There are a few items that are low hanging fruit that make for easy adjustments for IRS auditors. The adjustment for indirect costs is an example of such an adjustment that can be made for any taxpayer that has inventory. The recent Patients Mutual Assistance Collective Corporation v. Commissioner, 151 T.C. No. 11 (2018), case provides some needed clarity that can help taxpayers who are facing this type of IRS audit adjustment.
Facts & Procedural History
The taxpayer is a marijuana dispensary. It purchased marijuana edibles and non-marijuana-containing products from third parties that it resold to its customers.
The taxpayer also purchased marijuana bud it sold to its customers. The taxpayer was involved in the marijuana manufacturing process, but it’s involvement was limited. It bought clones from nurseries and either sold them to growers with no strings attached or gave clones to growers expecting that they’d sell bud back to the taxpayer. The taxpayer only purchased the resulting marijuana bud that met its standards, leaving the farmers to sell the other marijuana to others.
The IRS audited the taxpayers return and disallowed the expenses taken on the returns.
The Section 280E Limitation
The dispute focuses on the Section 280E limitation, which prevents marijuana dispensaries from taking most tax deductions. Absent most tax deductions other businesses enjoy, marijuana dispensaries are left with just their cost of goods sold (“COGS”) deduction.
For taxpayers who use an inventory method of accounting, a cost-of-goods-sold allowance is calculated for each year. Cost of goods sold is reflected in gross income as a reduction. The formula for cost of goods sold is essentially as follows: cost of beginning inventory + costs of purchases and production — cost of ending inventory. Under certain circumstances, the costs in the formula may be calculated not from actual costs but from values of the relevant assets.
Given these rules, the taxpayer wanted and was arguing that expenses were COGS and the IRS was arguing that the costs were not COGS, but deductions that were denied under the Section 280E limitation.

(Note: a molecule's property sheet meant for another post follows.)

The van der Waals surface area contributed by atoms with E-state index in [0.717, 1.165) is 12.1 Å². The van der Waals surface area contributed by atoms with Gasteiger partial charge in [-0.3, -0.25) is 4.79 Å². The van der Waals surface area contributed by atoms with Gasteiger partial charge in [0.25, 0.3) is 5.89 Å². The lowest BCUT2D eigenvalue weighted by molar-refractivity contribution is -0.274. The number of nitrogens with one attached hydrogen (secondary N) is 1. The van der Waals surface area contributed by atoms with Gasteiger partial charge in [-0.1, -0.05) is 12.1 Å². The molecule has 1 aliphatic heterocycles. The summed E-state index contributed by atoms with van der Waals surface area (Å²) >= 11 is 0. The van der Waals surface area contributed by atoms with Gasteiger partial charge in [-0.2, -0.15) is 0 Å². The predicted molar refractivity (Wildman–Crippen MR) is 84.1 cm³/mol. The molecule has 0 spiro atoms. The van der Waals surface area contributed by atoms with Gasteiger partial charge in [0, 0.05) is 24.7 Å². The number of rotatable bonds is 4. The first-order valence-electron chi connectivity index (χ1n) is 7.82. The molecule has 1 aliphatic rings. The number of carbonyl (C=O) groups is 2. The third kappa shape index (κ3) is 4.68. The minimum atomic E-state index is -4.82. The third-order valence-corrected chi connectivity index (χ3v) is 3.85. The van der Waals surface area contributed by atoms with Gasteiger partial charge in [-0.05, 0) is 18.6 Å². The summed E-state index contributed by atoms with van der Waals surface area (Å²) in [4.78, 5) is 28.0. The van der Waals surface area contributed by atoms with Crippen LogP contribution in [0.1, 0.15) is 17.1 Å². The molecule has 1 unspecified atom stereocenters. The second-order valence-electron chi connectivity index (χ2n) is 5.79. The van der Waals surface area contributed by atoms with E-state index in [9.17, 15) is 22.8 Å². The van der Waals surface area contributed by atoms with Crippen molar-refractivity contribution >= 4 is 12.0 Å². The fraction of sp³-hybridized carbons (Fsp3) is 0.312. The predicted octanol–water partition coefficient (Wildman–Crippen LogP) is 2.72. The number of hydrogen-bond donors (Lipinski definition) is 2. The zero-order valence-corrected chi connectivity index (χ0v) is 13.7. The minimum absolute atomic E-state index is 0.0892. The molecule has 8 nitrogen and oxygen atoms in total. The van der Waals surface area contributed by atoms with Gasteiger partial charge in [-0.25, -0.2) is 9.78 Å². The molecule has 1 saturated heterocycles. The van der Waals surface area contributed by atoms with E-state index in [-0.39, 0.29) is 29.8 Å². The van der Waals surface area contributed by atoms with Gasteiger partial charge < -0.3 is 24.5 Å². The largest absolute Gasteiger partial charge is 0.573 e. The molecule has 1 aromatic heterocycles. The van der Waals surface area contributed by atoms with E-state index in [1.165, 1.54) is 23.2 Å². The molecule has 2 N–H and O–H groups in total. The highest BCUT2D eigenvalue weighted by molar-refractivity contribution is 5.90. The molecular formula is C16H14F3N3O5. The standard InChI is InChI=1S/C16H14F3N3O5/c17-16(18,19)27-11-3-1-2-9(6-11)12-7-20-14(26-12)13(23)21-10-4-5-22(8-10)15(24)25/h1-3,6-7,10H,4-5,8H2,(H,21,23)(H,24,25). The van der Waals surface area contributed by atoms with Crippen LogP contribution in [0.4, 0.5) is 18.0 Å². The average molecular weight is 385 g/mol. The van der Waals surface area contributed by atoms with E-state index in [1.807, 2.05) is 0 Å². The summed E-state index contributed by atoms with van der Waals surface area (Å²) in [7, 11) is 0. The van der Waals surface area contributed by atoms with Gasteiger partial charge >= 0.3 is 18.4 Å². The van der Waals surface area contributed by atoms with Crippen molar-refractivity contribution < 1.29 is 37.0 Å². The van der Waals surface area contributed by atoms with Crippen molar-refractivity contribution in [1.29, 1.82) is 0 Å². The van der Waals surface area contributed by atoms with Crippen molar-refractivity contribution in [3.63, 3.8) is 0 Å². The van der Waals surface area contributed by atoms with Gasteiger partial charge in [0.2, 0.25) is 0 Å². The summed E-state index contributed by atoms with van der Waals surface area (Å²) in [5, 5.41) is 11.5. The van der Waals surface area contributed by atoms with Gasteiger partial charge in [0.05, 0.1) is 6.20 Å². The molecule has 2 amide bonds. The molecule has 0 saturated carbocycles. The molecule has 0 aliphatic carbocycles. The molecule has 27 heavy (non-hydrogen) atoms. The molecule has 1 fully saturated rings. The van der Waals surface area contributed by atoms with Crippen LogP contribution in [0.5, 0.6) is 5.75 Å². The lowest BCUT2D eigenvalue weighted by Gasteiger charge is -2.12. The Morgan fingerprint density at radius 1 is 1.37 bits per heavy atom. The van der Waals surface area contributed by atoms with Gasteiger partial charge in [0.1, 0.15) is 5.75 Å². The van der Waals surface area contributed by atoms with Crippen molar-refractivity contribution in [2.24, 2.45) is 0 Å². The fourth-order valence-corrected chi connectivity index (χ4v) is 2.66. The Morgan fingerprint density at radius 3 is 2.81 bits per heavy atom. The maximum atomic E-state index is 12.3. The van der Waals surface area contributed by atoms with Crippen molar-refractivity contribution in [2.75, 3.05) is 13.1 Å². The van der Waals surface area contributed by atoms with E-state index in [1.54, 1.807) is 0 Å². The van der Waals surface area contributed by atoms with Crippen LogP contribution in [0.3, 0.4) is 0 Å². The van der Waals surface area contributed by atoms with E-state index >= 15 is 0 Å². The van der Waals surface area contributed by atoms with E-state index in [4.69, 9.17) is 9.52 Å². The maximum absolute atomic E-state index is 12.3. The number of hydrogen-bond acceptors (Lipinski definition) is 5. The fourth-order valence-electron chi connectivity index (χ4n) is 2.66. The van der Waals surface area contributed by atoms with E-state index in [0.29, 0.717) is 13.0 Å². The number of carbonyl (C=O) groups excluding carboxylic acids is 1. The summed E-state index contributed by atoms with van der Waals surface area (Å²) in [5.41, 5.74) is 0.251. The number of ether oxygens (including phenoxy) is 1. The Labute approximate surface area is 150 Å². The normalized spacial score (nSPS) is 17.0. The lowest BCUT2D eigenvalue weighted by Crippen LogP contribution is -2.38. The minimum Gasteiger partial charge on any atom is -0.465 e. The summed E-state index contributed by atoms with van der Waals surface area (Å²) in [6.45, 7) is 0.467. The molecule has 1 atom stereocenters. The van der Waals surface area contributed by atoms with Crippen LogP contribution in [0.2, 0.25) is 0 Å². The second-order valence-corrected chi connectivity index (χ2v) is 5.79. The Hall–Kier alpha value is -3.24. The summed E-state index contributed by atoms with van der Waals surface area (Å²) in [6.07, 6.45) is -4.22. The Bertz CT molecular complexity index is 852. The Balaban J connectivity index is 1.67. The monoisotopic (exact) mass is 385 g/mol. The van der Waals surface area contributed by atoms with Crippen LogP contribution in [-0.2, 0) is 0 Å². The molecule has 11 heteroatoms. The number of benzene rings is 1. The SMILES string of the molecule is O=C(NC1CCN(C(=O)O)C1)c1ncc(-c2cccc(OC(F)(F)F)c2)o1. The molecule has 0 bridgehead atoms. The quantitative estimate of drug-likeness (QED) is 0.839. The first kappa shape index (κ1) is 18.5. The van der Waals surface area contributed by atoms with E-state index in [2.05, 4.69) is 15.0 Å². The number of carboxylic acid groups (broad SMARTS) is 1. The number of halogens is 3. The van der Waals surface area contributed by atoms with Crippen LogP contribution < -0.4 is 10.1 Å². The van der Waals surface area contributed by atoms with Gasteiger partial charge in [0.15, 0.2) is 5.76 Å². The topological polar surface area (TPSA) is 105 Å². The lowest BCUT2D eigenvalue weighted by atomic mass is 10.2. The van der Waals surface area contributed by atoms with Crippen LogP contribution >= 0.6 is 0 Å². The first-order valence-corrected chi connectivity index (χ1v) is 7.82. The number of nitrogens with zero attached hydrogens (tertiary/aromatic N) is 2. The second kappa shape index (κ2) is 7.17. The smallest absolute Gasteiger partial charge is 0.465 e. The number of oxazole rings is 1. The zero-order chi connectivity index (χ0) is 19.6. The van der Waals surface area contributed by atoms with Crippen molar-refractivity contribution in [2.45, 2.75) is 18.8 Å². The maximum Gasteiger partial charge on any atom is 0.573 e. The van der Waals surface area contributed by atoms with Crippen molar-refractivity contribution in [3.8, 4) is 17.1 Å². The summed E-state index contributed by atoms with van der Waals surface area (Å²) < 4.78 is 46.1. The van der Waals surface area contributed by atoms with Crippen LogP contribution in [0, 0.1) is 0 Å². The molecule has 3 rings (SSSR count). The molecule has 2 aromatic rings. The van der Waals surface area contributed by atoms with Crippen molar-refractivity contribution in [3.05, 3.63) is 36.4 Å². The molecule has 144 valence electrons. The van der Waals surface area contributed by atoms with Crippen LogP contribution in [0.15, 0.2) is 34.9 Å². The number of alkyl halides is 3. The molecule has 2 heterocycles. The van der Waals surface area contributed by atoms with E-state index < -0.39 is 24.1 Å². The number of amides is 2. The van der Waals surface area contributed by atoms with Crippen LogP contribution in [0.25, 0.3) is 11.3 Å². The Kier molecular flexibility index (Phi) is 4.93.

It should be noted that, as explained below, the IRS was put in the position of arguing against the position it normally asserts in other non-Section 280E limitation cases. Thus, the case provides other non-Section 280E limitation taxpayers with a case they can point to in support of their position.
COGS for Retailers vs. Producers
The tax rules say that inventory is to be included in COGS. It goes on to say that retailers can include “transportation or other necessary charges incurred in acquiring possession of the goods.”
For producers, the tax rules require taxpayers to include even more expenses in COGS. Producers include direct and indirect costs of creating their inventory, including the cost of raw materials, expenditures for direct labor, and indirect production costs incident to and necessary for the production of the particular article, including a portion of management expenses.
The inventory and UNICAP rules then say that these producer expenses have to be capitalized and deducted over time. Most taxpayers do not include all of the costs, allowing more immediate deductions. The IRS frequently audits this issue and includes additional expenses, thereby disallowing the immediate deductions. IRS revenue agents are armed with a spreadsheet that allows them to analyze and make these allocations.
Who is a Producer Anyway?
The term “producer” is not well defined. This case helps in that regard. The court looked to prior case law from the Ninth Circuit Court of Appeals for the answer. This case law sets out a rule whereby the taxpayer is a producer if it has control over the manufacturing process.
In this case, the court concluded that the taxpayer did not have control over the manufacturing process. It noted:
[The taxpayer] didn’t create the clones, maintain tight control over them, order specific quantities, prevent sales to third parties, or take possession of everything produced. [The taxpayer] bought clones from nurseries and either sold them to growers with no strings attached or gave clones to growers expecting that they’d sell bud back to [the taxpayer]. Nothing prevented either type of grower from selling to another collective, and [the other party] thought it would be futile to try to use the courts to stop them. [The taxpayer] had complete discretion over whether to purchase what bud growers brought in, paid growers only if it purchased their bud, and at times rejected the “vast majority” of its growers’ bud. And [the taxpayer] thought growers could do whatever they wanted with the rejected bud.
By reaching this conclusion, the court rejected the taxpayer’s attempt to include additional indirect costs in its COGS. But as noted above, most taxpayers argue for the opposite position. Thus, the language quoted above provides the argument these other taxpayers will need to make to secure additional immediate deductions.